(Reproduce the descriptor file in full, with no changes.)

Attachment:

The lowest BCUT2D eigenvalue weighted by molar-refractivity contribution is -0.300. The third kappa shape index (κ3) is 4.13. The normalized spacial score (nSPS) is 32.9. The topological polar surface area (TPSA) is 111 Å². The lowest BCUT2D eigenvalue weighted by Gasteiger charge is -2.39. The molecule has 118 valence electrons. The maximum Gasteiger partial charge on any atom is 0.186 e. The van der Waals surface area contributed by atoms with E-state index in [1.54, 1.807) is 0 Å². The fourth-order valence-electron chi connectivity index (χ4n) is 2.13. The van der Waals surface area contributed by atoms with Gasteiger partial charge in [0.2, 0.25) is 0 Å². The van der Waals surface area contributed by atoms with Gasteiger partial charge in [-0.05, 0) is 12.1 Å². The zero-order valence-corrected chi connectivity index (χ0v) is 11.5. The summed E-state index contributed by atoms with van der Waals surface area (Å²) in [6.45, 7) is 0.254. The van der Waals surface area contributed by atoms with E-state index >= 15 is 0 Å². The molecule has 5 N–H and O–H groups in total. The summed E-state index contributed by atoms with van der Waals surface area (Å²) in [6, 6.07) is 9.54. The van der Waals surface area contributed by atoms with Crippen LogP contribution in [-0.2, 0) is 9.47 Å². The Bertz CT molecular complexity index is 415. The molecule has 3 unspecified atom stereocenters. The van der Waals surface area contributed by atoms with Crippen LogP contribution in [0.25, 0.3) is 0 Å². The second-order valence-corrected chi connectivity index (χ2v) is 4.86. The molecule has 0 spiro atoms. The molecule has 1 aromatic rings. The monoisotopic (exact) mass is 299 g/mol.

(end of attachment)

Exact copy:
The lowest BCUT2D eigenvalue weighted by molar-refractivity contribution is -0.300. The third kappa shape index (κ3) is 4.13. The normalized spacial score (nSPS) is 32.9. The topological polar surface area (TPSA) is 111 Å². The lowest BCUT2D eigenvalue weighted by Gasteiger charge is -2.39. The molecule has 118 valence electrons. The maximum Gasteiger partial charge on any atom is 0.186 e. The van der Waals surface area contributed by atoms with E-state index in [1.54, 1.807) is 0 Å². The fourth-order valence-electron chi connectivity index (χ4n) is 2.13. The van der Waals surface area contributed by atoms with Gasteiger partial charge in [0.2, 0.25) is 0 Å². The van der Waals surface area contributed by atoms with Gasteiger partial charge in [-0.05, 0) is 12.1 Å². The zero-order valence-corrected chi connectivity index (χ0v) is 11.5. The summed E-state index contributed by atoms with van der Waals surface area (Å²) in [6.45, 7) is 0.254. The van der Waals surface area contributed by atoms with E-state index >= 15 is 0 Å². The molecule has 5 N–H and O–H groups in total. The summed E-state index contributed by atoms with van der Waals surface area (Å²) in [6, 6.07) is 9.54. The van der Waals surface area contributed by atoms with Crippen LogP contribution in [-0.2, 0) is 9.47 Å². The Bertz CT molecular complexity index is 415. The molecule has 3 unspecified atom stereocenters. The van der Waals surface area contributed by atoms with Crippen LogP contribution in [0.25, 0.3) is 0 Å². The second-order valence-corrected chi connectivity index (χ2v) is 4.86. The molecule has 0 spiro atoms. The molecule has 1 aromatic rings. The monoisotopic (exact) mass is 299 g/mol.